With a desire to tackle COVID overreach head on, our own state lawmakers got to work last year. And through a series of Budget Reconciliation Bills, they took important steps to protect Arizonans from more COVID mandates.
But then in November, some of the protections were thrown out in court on procedural grounds. Thankfully, the Arizona legislature didn’t ignore the problem and got back to work this year. Now, they have passed several significant bills that are officially signed into law to protect against future COVID and government overreach…
Last Friday, Congresswoman Debbie Lesko (R-AZ-08) joined a letter asking Centers for Disease Control and Prevention (CDC) Director Rochelle Walensky what legal authority her agency had to purchase Americans’ location data.
The CDC reportedly shelled out $420,000 for one year of phone data from at least 20 million Americans’ phones. The CDC’s transaction and its purposes were exposed through documents obtained by VICE through open records requests.
The CDC documents outlined plans to use the data to not only track COVID-19 curfew and quarantine compliance but visits to places of worship, K-12 schools, pharmacies, neighbors, parks, gyms, weight management companies, grocery stores; as well as the movements of Navajo Nation peoples, K-12 bus route users, and college students, to name a few. According to the documents, the CDC purchased the geotracking data from the controversial data broker SafeGraph. In doing so, the CDC relied on the same type of data currently being scrutinized for its use to track potential ballot harvesters, or “mules,” as highlighted in the controversial documentary “2000 Mules.”
Lesko joined 18 other legislators led by Congressman Kelly Armstrong (R-ND) to demand answers from the CDC. They expressed concern over the legality of the CDC surveilling Americans, citing a 2018 Supreme Court ruling that determined that mobile location information fell within a reasonable expectation of privacy.
“This violates the rights of Americans!” tweeted Lesko.
The congressman asked the CDC to explain what legal authority they had to acquire location data (especially concerning places of worship and its relation to the First Amendment), whether they obtained legal advice in order to do so, and whether they informed Congress of their intent to do so; if they’d requested Congress within the last five years to enact legislation specifically authorizing the purchase or acquisition of location data; what specific appropriation line item funded the purchase of the location data, and if they conducted an internal review to ascertain the compliance of their purchase; what form they purchased the data and if it included any personally identifiable information or it was in an aggregate, anonymous form; whether the data had been deleted or was being repurposed for other uses; what conclusions, analyses, or other methods were the results of their data acquisition; whether this was the only instance of them purchasing location data; who decided to purchase the data; and who has access to the data.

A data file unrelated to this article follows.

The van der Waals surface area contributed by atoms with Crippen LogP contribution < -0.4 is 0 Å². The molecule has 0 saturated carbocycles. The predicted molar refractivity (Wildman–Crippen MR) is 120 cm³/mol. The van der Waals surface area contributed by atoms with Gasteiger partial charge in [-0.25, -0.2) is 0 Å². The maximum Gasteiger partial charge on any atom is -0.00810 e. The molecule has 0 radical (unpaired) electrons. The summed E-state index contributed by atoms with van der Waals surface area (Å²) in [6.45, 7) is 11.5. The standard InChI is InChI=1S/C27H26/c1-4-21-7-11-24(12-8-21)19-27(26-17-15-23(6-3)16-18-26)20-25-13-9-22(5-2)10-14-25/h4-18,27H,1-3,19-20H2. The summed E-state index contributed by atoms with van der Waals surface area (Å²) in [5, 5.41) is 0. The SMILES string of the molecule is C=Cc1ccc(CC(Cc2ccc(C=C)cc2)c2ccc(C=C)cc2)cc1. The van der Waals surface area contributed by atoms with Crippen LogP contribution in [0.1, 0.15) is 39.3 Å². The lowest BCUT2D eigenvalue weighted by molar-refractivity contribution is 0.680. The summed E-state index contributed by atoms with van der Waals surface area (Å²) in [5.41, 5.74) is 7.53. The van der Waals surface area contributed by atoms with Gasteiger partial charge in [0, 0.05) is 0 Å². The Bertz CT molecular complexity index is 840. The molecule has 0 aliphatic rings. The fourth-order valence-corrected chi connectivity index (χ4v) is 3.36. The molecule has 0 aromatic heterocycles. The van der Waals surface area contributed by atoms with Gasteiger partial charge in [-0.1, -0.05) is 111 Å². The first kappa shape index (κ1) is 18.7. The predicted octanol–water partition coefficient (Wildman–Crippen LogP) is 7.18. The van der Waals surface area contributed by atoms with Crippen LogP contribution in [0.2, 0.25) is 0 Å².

This wasn’t the first time that the CDC relied on SafeGraph. Throughout the 2020, they relied on SafeGraph information to conduct their reports on Americans’ compliance with stay-at-home orders. According to the documents obtained by Vice, the CDC continued relying on SafeGraph’s public data until the company no longer provided their data for free last March.
After more than two years, Arizona is finally out from under the COVID-19 Declaration of Emergency ordered by Gov. Doug Ducey on March 11, 2020.
“Today I am terminating the state’s COVID-19 State of Emergency. Thanks to the hard work of many — health care workers, businesses, public and private sector employees — COVID-19 is no longer an emergency in Arizona,” Ducey said Wednesday of his action which takes effect immediately.
The Arizona Department of Health Services (ADHS) reports that suspected COVID-19 cases now represent less than 1.5 percent of emergency room visits and hospital admissions. Ducey noted that while COVID-19 is not gone, the availability of the vaccine and other measures has allowed Arizonans to be better positioned to manage and mitigate it.
“COVID-19 challenged us in ways we never could’ve imagined. No corner of our state – no corner of our country or the world – was spared,” he said. “But we met that challenge head on by prioritizing lives, livelihoods and individual liberties. The time is right to move forward.”
ADHS’s website shows 29,268 death in Arizona attributed to COVID-19 since the pandemic started in 2020. Less than 400 COVID deaths were reported across the state in the last week.
Dr. Richard Carmona, who is serving as Ducey’s special advisor for public health preparedness, expressed confidence Wednesday that Arizona is prepared to address an expected future increase in cases due to virus mutations.
“We now have the experience and tools in place to address what may be to come while public health continues doing what we do best: infectious disease surveillance, prevention, and control,” Carmona said.
The termination of the public health state of emergency does not mean the end to various tracking of COVID-19 cases. According to ADHS, information about immunizations, deaths, hospitalizations, and lab results will continue to be gathered.
Ducey’s announcement allows each of the state’s 15 counties to continue any emergency declarations they currently have in place. The same is true for any cities and towns.
In response, the chairman of the Maricopa County Board of Supervisors formally ended the county’s own emergency declaration from March 2020. That won’t stop the county from expending millions of dollars of American Rescue Plan Act funds to address the ongoing economic impact COVID-19 has had on Maricopa County residents, businesses, and schools.